Here the two resistors are in a 3:1 voltage divider arrangement. The negative input is 1/3 of the output, which means the output is 3 times the negative input, and since the two inputs are equal, it is also 3 times the positive input, as long as that remains possible within the power supply voltages. If it is not possible to amplify the circuit input by a factor of 3, (for instance, with inputs outside ±4V on a 12V power supply) then the op amp will just drive its output to the nearest power supply voltage, causing clipping.
But note that there is no virtual ground here. Since the circuit input goes directly to an op amp input, sufficiently wide-ranging input to this circuit (for example, driving the input all the way to the negative supply) could implicate the op amp chip's limitations regarding input range and cause phase inversion. When using this kind of circuit in a system, it's necessary to make sure either that it's used where such voltages won't occur, or that the chip can handle them.
A trickier circuit
Try this one.
At first glance it looks like the inverting amplifier circuit, with a gain of -10 because of the 10:1 resistance ratio. But look a little closer. The voltage divider is connected to the positive input; it is not an inverting amplifier. This type of circuit is called a Schmitt trigger (after Otto Schmitt, credited for inventing it) and it exhibits a useful effect called hysteresis. It's probably best understood as being similar to a typical thermostat.
If the thermostat for your furnace is set to 20°, then when the furnace is running and the temperature is exactly 20°, it won't instantly shut off. Instead, it might wait until the temperature hits 21°. Then the furnace shuts off and the temperature starts to drop. But it won't necessarily turn on exactly when the temperature drops to 20°; instead, it might wait until the room cools to 19°. Instead of trying to keep the temperature fixed at exactly a precise value, with very frequent starting and stopping of the furnace, the thermostat is designed to cover a range. One reason for this design is that starting the furnace is a relatively costly operation. Some fuel is used up in the starting process every time and doing it too frequently would waste a lot of fuel and cause wear of the mechanical parts. It's better to accept a less tight temperature control in the interests of keeping the switching relatively infrequent.
Similarly, consider the Schmitt trigger circuit shown when the input is at different voltages. For strong negative inputs, in particular below -1.2V (on a 12V power supply), the op amp will never be able to drive its inputs equal. The highest possible output voltage is +12V and balancing that against less than -1.2V through the 10:1 resistance ratio necessarily gives a result less than 0V. Thus under Rule 2, for strong negative input voltages the op amp will drive its output to -12V (or nearly so). Similarly, for circuit input voltages greater than +1.2V, the output always goes to +12V.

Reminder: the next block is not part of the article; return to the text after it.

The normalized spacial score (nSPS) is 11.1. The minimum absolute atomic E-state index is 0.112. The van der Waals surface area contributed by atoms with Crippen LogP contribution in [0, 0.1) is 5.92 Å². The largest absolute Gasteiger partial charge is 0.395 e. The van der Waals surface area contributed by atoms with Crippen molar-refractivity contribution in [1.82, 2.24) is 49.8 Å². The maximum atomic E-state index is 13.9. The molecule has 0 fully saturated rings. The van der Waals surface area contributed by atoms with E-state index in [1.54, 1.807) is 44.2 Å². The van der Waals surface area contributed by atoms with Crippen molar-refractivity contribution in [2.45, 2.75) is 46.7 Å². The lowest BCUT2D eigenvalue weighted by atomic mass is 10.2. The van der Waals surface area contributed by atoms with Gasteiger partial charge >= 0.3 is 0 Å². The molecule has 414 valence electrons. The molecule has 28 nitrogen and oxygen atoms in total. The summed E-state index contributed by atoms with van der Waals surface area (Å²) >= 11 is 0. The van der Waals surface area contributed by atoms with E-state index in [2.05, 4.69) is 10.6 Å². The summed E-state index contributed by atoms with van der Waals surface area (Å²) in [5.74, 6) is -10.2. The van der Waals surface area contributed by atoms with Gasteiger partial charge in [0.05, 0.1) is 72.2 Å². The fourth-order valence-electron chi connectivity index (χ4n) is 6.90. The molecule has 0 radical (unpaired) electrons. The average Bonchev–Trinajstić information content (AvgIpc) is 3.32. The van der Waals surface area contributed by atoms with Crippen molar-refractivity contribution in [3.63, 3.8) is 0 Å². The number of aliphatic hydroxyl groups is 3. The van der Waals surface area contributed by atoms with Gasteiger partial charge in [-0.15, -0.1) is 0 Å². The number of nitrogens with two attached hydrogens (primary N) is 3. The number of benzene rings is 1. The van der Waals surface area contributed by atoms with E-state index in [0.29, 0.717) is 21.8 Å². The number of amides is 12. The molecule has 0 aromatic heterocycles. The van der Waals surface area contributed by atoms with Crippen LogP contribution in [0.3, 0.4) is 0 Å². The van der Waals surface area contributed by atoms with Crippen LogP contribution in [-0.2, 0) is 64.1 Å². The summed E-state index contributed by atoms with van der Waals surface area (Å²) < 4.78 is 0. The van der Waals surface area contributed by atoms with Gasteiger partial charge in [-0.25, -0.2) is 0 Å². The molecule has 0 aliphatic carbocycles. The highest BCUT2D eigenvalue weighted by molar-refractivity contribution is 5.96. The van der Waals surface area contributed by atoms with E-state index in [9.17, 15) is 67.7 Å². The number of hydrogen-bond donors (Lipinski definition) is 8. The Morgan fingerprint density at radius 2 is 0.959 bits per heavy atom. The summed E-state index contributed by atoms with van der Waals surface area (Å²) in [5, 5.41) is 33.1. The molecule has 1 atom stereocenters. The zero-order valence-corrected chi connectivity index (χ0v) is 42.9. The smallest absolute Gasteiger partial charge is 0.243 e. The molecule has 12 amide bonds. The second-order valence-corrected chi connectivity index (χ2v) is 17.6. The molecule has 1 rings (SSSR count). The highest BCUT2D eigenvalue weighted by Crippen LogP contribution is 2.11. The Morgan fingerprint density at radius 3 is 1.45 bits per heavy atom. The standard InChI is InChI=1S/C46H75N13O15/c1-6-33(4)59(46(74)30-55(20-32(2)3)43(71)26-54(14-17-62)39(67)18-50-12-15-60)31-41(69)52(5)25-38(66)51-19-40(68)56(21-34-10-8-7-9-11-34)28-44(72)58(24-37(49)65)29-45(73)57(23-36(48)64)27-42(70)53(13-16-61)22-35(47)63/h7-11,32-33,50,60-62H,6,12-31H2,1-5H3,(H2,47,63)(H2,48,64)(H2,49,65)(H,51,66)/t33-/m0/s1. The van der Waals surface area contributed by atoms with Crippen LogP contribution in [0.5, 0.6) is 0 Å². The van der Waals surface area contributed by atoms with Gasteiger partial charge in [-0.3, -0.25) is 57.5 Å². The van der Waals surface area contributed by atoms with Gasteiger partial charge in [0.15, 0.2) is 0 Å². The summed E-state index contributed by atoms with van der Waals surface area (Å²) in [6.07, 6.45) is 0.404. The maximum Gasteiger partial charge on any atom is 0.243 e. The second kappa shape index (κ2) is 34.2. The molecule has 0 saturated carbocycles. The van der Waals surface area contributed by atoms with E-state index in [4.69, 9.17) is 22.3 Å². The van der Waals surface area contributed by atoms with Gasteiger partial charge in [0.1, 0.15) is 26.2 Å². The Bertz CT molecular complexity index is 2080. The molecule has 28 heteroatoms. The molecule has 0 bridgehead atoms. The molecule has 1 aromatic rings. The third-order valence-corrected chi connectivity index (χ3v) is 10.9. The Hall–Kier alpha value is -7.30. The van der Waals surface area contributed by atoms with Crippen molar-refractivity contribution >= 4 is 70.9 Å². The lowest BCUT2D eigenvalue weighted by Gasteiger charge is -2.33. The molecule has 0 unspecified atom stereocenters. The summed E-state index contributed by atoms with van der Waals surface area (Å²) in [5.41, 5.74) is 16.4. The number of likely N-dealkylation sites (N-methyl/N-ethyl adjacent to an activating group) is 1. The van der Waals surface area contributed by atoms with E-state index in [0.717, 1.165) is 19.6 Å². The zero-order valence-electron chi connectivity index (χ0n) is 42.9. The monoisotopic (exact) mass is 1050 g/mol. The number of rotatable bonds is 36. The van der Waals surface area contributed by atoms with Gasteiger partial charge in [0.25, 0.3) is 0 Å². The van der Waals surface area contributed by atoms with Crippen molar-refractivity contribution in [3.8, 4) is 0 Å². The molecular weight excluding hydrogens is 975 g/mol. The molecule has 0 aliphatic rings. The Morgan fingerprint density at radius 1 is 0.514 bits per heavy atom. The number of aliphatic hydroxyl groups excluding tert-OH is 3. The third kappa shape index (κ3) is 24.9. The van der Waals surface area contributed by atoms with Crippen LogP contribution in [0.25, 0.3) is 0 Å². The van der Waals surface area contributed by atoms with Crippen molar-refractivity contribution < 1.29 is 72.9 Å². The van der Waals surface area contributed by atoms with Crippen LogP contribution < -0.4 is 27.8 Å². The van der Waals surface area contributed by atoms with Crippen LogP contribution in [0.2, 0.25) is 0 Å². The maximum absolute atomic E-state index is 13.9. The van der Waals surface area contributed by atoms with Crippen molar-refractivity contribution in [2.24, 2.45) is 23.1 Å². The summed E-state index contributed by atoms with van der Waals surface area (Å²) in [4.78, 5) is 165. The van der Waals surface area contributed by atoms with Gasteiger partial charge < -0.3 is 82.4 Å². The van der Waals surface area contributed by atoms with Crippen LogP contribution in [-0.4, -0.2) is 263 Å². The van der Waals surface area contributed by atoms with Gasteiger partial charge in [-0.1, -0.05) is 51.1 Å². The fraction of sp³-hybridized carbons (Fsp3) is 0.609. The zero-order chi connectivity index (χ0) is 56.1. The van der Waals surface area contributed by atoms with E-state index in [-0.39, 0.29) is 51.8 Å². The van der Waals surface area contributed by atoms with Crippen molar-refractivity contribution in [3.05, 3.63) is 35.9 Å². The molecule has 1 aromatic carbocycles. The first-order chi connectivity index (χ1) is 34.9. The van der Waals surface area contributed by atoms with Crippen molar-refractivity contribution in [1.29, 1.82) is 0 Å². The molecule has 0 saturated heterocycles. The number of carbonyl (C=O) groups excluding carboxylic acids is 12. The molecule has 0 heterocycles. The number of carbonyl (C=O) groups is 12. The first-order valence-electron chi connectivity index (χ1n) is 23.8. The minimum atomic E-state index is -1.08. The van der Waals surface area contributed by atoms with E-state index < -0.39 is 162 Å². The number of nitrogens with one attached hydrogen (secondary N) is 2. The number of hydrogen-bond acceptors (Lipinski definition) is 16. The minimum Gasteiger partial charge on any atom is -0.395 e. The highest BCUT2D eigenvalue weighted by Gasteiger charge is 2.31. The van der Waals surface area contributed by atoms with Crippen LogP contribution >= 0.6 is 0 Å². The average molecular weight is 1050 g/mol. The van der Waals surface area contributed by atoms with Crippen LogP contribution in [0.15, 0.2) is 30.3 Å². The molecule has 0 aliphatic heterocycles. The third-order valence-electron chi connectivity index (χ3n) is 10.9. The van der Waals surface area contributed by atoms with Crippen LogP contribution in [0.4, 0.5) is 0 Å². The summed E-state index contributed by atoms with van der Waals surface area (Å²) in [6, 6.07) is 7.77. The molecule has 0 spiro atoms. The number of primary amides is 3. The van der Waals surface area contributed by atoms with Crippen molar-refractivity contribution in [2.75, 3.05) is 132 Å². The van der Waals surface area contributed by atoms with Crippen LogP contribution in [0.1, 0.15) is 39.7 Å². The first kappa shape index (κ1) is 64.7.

So far it looks like a non-inverting amplifier with a lot of gain, undergoing clipping. But consider what happens when the input voltage is between ±1.2V, in particular, at 0V. The positive input voltage of the op amp will be one eleventh of its output voltage. If that is positive, the output goes to the positive maximum. If negative, the negative. So this circuit will tend to force its output to one extreme or the other, all the time. When the input goes below -1.2V, it switches to the negative extreme. When the input goes above +1.2V, it goes to the positive extreme. In between, it just keeps its present state without changing. That is the same hysteretic behaviour as with the thermostat.
Circuits like this (often with modifications to change exactly where the upper and lower thresholds occur) are useful for things like gate inputs. If you feed a slowly-changing control voltage into a gate input, you don't want it to fluctuate rapidly on and off due to random noise when the voltage is near the switching threshold. It's often better to use a Schmitt trigger that will force it to always be definitively on or off and not switch between them too easily. Schmitt triggers or related circuits are also often seen in things like triangle oscillator cores, where the output is meant to switch between "going up" and "going down" at the endpoints of a defined range.
There can be concerns when using op amps to compare voltages under Rule 2, as in this circuit. I mentioned that a few chips don't like significant differences between their inputs. It can also happen that when an op amp is driven all the way to its maximum or minimum output voltage ("saturation"), it may not be able to really bring its output all the way to the power supply voltage. Even if it can come close, it may not be able to supply very much current at the extreme voltages. Those factors can make the true behaviour of the circuit hard to predict exactly. Although this is rarely a problem at audio frequencies, it can also take some op amps a relatively long time (microseconds, slower than their usual response speed) to bring themselves out of the "saturation" state and switch to the opposite voltage. Thus, it is sometimes better to use a comparator chip, specifically designed for the purpose of comparing voltages and having a fast-responding output. Use or abuse of op amps as comparators remains popular, though, because in many circuits that already contain multi-op-amp chips anyway, it can be handy to grab one of the amplifier units and coax it to work instead of adding another chip just for the voltage comparison.
It probably took more than one minute to read the entire article, but the basic rules are simple and take less than a minute. And by remembering and applying those three rules, you can understand what's going on in normal operation of most op amp circuits.